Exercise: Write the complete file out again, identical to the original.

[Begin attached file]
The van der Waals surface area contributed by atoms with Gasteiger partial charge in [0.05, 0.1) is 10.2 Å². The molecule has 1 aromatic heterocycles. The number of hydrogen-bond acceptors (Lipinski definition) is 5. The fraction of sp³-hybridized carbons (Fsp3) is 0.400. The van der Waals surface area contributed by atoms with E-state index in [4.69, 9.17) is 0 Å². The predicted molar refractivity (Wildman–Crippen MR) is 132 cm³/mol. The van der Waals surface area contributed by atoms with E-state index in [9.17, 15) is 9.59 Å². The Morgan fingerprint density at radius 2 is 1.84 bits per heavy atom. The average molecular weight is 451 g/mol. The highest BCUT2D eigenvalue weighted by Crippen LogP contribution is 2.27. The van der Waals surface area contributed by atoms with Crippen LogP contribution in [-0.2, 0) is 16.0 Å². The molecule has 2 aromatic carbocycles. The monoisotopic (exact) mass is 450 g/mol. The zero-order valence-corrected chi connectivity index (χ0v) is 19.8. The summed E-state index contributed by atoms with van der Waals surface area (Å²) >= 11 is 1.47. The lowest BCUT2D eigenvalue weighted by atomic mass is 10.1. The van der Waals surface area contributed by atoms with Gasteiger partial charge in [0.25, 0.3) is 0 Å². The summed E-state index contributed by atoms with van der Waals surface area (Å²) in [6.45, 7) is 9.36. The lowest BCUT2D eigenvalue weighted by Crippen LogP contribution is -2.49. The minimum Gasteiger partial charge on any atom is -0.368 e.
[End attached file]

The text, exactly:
The van der Waals surface area contributed by atoms with Gasteiger partial charge in [0.05, 0.1) is 10.2 Å². The molecule has 1 aromatic heterocycles. The number of hydrogen-bond acceptors (Lipinski definition) is 5. The fraction of sp³-hybridized carbons (Fsp3) is 0.400. The van der Waals surface area contributed by atoms with E-state index in [4.69, 9.17) is 0 Å². The predicted molar refractivity (Wildman–Crippen MR) is 132 cm³/mol. The van der Waals surface area contributed by atoms with E-state index in [9.17, 15) is 9.59 Å². The Morgan fingerprint density at radius 2 is 1.84 bits per heavy atom. The average molecular weight is 451 g/mol. The highest BCUT2D eigenvalue weighted by Crippen LogP contribution is 2.27. The van der Waals surface area contributed by atoms with Crippen LogP contribution in [-0.2, 0) is 16.0 Å². The molecule has 2 aromatic carbocycles. The monoisotopic (exact) mass is 450 g/mol. The zero-order valence-corrected chi connectivity index (χ0v) is 19.8. The summed E-state index contributed by atoms with van der Waals surface area (Å²) >= 11 is 1.47. The lowest BCUT2D eigenvalue weighted by atomic mass is 10.1. The van der Waals surface area contributed by atoms with Gasteiger partial charge in [0.25, 0.3) is 0 Å². The summed E-state index contributed by atoms with van der Waals surface area (Å²) in [6.45, 7) is 9.36. The lowest BCUT2D eigenvalue weighted by Crippen LogP contribution is -2.49. The minimum Gasteiger partial charge on any atom is -0.368 e.